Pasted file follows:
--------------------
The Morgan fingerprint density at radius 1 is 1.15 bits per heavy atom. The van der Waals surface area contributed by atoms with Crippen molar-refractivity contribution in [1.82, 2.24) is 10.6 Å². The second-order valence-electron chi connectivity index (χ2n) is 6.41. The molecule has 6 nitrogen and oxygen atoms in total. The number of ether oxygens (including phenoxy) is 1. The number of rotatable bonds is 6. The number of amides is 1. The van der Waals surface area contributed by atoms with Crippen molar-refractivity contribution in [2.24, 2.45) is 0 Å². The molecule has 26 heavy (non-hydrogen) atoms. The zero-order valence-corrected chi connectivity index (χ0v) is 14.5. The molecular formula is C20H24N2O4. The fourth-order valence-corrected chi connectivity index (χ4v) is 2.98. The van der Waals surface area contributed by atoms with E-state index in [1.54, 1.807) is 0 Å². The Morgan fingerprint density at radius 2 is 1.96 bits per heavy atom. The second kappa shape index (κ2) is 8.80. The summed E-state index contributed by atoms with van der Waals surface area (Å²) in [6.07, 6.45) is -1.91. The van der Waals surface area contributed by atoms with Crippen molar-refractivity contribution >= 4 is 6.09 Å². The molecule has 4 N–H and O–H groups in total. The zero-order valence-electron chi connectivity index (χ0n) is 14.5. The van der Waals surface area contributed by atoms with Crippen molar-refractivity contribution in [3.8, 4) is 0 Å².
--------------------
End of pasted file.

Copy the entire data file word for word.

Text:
The Morgan fingerprint density at radius 1 is 1.15 bits per heavy atom. The van der Waals surface area contributed by atoms with Crippen molar-refractivity contribution in [1.82, 2.24) is 10.6 Å². The second-order valence-electron chi connectivity index (χ2n) is 6.41. The molecule has 6 nitrogen and oxygen atoms in total. The number of ether oxygens (including phenoxy) is 1. The number of rotatable bonds is 6. The number of amides is 1. The van der Waals surface area contributed by atoms with Crippen molar-refractivity contribution in [2.24, 2.45) is 0 Å². The molecule has 26 heavy (non-hydrogen) atoms. The zero-order valence-corrected chi connectivity index (χ0v) is 14.5. The molecular formula is C20H24N2O4. The fourth-order valence-corrected chi connectivity index (χ4v) is 2.98. The van der Waals surface area contributed by atoms with E-state index in [1.54, 1.807) is 0 Å². The Morgan fingerprint density at radius 2 is 1.96 bits per heavy atom. The second kappa shape index (κ2) is 8.80. The summed E-state index contributed by atoms with van der Waals surface area (Å²) in [6.07, 6.45) is -1.91. The van der Waals surface area contributed by atoms with Crippen molar-refractivity contribution >= 4 is 6.09 Å². The molecule has 4 N–H and O–H groups in total. The zero-order valence-electron chi connectivity index (χ0n) is 14.5. The van der Waals surface area contributed by atoms with Crippen molar-refractivity contribution in [3.8, 4) is 0 Å².